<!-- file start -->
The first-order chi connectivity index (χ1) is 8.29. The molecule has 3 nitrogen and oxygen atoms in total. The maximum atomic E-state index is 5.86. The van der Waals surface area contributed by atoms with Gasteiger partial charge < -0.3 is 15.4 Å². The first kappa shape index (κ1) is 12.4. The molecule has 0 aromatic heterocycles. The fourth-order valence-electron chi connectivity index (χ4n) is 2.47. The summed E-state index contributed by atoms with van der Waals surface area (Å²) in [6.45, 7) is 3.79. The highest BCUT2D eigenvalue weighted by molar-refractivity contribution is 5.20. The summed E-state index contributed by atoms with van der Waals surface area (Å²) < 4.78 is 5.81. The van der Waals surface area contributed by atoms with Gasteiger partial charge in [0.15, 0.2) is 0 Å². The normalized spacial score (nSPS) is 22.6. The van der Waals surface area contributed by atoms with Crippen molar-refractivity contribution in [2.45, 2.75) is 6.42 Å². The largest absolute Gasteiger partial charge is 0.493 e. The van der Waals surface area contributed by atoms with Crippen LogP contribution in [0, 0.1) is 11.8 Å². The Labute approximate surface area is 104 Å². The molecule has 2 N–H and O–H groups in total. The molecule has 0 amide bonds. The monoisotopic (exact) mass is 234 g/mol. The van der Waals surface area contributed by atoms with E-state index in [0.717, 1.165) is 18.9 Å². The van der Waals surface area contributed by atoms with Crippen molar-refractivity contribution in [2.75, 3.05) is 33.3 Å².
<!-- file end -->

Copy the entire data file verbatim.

The first-order chi connectivity index (χ1) is 8.29. The molecule has 3 nitrogen and oxygen atoms in total. The maximum atomic E-state index is 5.86. The van der Waals surface area contributed by atoms with Gasteiger partial charge < -0.3 is 15.4 Å². The first kappa shape index (κ1) is 12.4. The molecule has 0 aromatic heterocycles. The fourth-order valence-electron chi connectivity index (χ4n) is 2.47. The summed E-state index contributed by atoms with van der Waals surface area (Å²) in [6.45, 7) is 3.79. The highest BCUT2D eigenvalue weighted by molar-refractivity contribution is 5.20. The summed E-state index contributed by atoms with van der Waals surface area (Å²) < 4.78 is 5.81. The van der Waals surface area contributed by atoms with Gasteiger partial charge in [0.15, 0.2) is 0 Å². The normalized spacial score (nSPS) is 22.6. The van der Waals surface area contributed by atoms with Crippen molar-refractivity contribution in [2.45, 2.75) is 6.42 Å². The largest absolute Gasteiger partial charge is 0.493 e. The van der Waals surface area contributed by atoms with Crippen LogP contribution in [0, 0.1) is 11.8 Å². The Labute approximate surface area is 104 Å². The molecule has 2 N–H and O–H groups in total. The molecule has 0 amide bonds. The monoisotopic (exact) mass is 234 g/mol. The van der Waals surface area contributed by atoms with E-state index in [0.717, 1.165) is 18.9 Å². The van der Waals surface area contributed by atoms with Crippen molar-refractivity contribution in [2.75, 3.05) is 33.3 Å².